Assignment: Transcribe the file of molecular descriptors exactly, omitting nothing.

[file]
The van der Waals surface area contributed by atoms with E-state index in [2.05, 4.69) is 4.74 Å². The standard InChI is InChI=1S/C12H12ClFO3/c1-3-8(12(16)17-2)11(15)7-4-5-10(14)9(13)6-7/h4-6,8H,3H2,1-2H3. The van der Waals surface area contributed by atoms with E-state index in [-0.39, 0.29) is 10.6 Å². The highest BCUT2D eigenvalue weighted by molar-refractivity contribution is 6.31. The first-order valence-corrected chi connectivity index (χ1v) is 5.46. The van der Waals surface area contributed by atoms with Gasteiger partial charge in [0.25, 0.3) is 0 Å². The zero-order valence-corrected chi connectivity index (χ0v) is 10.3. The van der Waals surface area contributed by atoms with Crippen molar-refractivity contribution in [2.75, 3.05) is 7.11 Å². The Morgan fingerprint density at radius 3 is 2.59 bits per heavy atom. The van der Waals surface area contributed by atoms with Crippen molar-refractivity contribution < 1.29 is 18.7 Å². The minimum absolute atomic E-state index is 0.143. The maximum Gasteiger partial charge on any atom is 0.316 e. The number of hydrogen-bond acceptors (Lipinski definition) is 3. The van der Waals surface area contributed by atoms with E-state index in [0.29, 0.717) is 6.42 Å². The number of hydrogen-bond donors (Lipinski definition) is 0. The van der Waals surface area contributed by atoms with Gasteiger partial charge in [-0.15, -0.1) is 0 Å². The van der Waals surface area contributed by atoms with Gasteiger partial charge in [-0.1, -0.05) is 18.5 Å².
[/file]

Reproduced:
The van der Waals surface area contributed by atoms with E-state index in [2.05, 4.69) is 4.74 Å². The standard InChI is InChI=1S/C12H12ClFO3/c1-3-8(12(16)17-2)11(15)7-4-5-10(14)9(13)6-7/h4-6,8H,3H2,1-2H3. The van der Waals surface area contributed by atoms with E-state index in [-0.39, 0.29) is 10.6 Å². The highest BCUT2D eigenvalue weighted by molar-refractivity contribution is 6.31. The first-order valence-corrected chi connectivity index (χ1v) is 5.46. The van der Waals surface area contributed by atoms with Gasteiger partial charge in [0.25, 0.3) is 0 Å². The zero-order valence-corrected chi connectivity index (χ0v) is 10.3. The van der Waals surface area contributed by atoms with Crippen molar-refractivity contribution in [2.75, 3.05) is 7.11 Å². The Morgan fingerprint density at radius 3 is 2.59 bits per heavy atom. The van der Waals surface area contributed by atoms with Crippen molar-refractivity contribution < 1.29 is 18.7 Å². The minimum absolute atomic E-state index is 0.143. The maximum Gasteiger partial charge on any atom is 0.316 e. The number of hydrogen-bond acceptors (Lipinski definition) is 3. The van der Waals surface area contributed by atoms with E-state index in [0.29, 0.717) is 6.42 Å². The number of hydrogen-bond donors (Lipinski definition) is 0. The van der Waals surface area contributed by atoms with Gasteiger partial charge in [-0.15, -0.1) is 0 Å². The van der Waals surface area contributed by atoms with Gasteiger partial charge in [-0.1, -0.05) is 18.5 Å².